Europe and Central Asia
8 Dec 2015

Now The Netherlands joins fight to save Europe's Nature Laws

The Dutch Parliament in The Hague - Photo © Pieter Musterd / Flickr
By Finlay Duncan

The Netherlands is today the eleventh EU country to publicly stand up for Europe’s key nature laws, the Birds and Habitats Directives.

In a vote in the Dutch Parliament this afternoon, MPs called on the government to write to the EU and tell them to protect, rather than re-open, the laws and improve their implementation.

Ariel Brunner, BirdLife Europe Senior Head of Policy, said: “The adoption of a progressive position by the Netherlands really pulls the plug on the notion that the Birds and Habitats Directives should be revised. If nobody seems to ask for it, why would the Commission waste any more time on this idea?”

“Hopefully the ground is now clear for a constructive discussion about how to properly enforce these crucial laws and how to tackle the real problems of biodiversity, such as the lack of funding the disastrous consequences of intensive farming”.

It comes after the environment ministers of nine European governments (Germany, France, Italy, Spain, Poland, Romania, Slovenia, Croatia and Luxembourg) wrote in October to the EU’s Environment Commissioner, Karmenu Vella, calling on him to safeguard the directives and improve their implementation. They were later joined by Greece, who sent their own letter, with a similar letter following from seven of the European Parliament’s eight political groupings. More than half a million people, a record number, also backed the directives in a public consultation this summer.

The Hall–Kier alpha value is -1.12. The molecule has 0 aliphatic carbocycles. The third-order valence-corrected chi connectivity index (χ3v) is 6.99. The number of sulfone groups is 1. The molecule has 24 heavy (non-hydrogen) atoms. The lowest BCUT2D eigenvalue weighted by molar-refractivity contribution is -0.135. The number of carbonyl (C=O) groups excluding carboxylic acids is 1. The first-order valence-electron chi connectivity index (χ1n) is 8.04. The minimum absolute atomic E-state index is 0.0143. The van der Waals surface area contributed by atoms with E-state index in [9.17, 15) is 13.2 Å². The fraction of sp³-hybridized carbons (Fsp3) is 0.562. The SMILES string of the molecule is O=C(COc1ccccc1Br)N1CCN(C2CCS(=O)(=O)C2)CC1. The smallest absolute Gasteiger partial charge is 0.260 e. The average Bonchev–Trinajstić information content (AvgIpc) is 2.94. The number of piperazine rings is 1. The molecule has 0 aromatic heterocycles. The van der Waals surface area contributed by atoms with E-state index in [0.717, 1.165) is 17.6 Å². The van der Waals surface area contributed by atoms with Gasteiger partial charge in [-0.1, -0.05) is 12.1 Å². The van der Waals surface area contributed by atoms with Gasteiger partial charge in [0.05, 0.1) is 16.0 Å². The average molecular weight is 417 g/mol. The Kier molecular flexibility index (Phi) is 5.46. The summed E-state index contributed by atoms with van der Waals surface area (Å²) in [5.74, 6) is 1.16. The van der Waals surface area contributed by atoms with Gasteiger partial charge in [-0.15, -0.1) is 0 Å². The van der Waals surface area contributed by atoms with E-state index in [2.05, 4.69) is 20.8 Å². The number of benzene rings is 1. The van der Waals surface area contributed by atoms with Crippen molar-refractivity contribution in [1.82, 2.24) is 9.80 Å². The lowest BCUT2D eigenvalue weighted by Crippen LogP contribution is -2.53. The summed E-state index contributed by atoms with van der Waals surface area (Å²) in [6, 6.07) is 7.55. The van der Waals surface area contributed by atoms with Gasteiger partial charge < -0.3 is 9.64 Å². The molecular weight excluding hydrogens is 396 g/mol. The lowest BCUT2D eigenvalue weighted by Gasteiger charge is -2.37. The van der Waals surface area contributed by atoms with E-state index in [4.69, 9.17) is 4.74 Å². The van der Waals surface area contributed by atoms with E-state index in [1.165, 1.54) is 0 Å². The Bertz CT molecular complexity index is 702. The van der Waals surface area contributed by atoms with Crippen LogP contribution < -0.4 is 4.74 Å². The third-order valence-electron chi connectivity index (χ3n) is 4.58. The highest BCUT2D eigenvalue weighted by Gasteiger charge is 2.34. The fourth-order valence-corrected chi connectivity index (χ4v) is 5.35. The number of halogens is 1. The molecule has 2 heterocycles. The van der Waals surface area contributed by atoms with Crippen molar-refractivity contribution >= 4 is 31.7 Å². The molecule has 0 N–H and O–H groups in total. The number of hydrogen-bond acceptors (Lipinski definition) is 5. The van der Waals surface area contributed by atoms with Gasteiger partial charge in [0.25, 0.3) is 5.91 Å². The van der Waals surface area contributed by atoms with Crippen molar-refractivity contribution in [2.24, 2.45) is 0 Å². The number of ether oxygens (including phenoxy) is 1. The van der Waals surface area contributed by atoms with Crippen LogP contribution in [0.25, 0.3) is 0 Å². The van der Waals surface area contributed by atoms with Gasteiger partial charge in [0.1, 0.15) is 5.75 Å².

The Birds and Habitats Directives, also known as the Nature Directives, are currently undergoing a ‘Fitness Check’ process by the European Commission, the results of which are due in April 2016. National ministers will discuss the issue next Wednesday (16th December) at a meeting of the EU Environment Council.

More information on the Nature Alert campaign to protect the directives is available here.

Stichting BirdLife Europe gratefully acknowledges financial support from the European Commission. All content and opinions expressed on these pages are solely those of Stichting BirdLife Europe. The European Commission is not responsible for any use that may be made of the information it contains.